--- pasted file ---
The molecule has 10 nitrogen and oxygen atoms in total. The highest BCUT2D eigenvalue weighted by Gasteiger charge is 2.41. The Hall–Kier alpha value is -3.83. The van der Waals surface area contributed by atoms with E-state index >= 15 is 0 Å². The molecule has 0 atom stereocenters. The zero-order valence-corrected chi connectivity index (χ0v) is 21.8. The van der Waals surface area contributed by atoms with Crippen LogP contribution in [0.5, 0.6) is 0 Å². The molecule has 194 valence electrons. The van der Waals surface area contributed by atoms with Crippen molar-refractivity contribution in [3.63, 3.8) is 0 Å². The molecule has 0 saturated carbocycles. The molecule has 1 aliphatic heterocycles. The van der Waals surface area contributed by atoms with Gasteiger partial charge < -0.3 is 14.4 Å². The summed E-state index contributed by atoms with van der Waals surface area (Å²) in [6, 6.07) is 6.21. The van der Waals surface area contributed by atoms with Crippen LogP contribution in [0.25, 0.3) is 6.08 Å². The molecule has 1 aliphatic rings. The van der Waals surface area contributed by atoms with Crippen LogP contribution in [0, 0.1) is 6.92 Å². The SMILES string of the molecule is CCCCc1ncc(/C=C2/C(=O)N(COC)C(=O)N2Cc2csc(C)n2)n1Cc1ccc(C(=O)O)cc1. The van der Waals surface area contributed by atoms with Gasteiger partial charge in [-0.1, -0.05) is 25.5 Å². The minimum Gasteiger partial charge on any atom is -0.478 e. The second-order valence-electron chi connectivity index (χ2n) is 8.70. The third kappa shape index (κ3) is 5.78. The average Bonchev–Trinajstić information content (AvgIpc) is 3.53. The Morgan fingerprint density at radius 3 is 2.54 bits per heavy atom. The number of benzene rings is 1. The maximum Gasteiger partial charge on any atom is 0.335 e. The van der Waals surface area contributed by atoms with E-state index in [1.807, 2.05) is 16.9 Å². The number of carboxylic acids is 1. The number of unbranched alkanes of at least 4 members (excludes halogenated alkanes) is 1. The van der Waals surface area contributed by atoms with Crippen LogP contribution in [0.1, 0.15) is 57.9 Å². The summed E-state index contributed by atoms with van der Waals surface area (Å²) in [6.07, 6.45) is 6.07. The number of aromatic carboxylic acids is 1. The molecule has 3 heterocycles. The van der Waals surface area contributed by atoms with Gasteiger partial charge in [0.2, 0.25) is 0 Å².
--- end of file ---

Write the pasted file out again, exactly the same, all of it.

The molecule has 10 nitrogen and oxygen atoms in total. The highest BCUT2D eigenvalue weighted by Gasteiger charge is 2.41. The Hall–Kier alpha value is -3.83. The van der Waals surface area contributed by atoms with E-state index >= 15 is 0 Å². The molecule has 0 atom stereocenters. The zero-order valence-corrected chi connectivity index (χ0v) is 21.8. The van der Waals surface area contributed by atoms with Crippen LogP contribution in [0.5, 0.6) is 0 Å². The molecule has 194 valence electrons. The van der Waals surface area contributed by atoms with Crippen molar-refractivity contribution in [3.63, 3.8) is 0 Å². The molecule has 0 saturated carbocycles. The molecule has 1 aliphatic heterocycles. The van der Waals surface area contributed by atoms with Gasteiger partial charge < -0.3 is 14.4 Å². The summed E-state index contributed by atoms with van der Waals surface area (Å²) in [6, 6.07) is 6.21. The van der Waals surface area contributed by atoms with Crippen LogP contribution in [0.25, 0.3) is 6.08 Å². The molecule has 1 aliphatic rings. The van der Waals surface area contributed by atoms with Crippen LogP contribution in [0, 0.1) is 6.92 Å². The SMILES string of the molecule is CCCCc1ncc(/C=C2/C(=O)N(COC)C(=O)N2Cc2csc(C)n2)n1Cc1ccc(C(=O)O)cc1. The van der Waals surface area contributed by atoms with Gasteiger partial charge in [-0.1, -0.05) is 25.5 Å². The minimum Gasteiger partial charge on any atom is -0.478 e. The second-order valence-electron chi connectivity index (χ2n) is 8.70. The third kappa shape index (κ3) is 5.78. The average Bonchev–Trinajstić information content (AvgIpc) is 3.53. The Morgan fingerprint density at radius 3 is 2.54 bits per heavy atom. The number of benzene rings is 1. The maximum Gasteiger partial charge on any atom is 0.335 e. The van der Waals surface area contributed by atoms with E-state index in [1.807, 2.05) is 16.9 Å². The number of carboxylic acids is 1. The number of unbranched alkanes of at least 4 members (excludes halogenated alkanes) is 1. The van der Waals surface area contributed by atoms with Crippen LogP contribution in [0.1, 0.15) is 57.9 Å². The summed E-state index contributed by atoms with van der Waals surface area (Å²) in [6.07, 6.45) is 6.07. The number of aromatic carboxylic acids is 1. The molecule has 3 heterocycles. The van der Waals surface area contributed by atoms with Gasteiger partial charge in [0.2, 0.25) is 0 Å².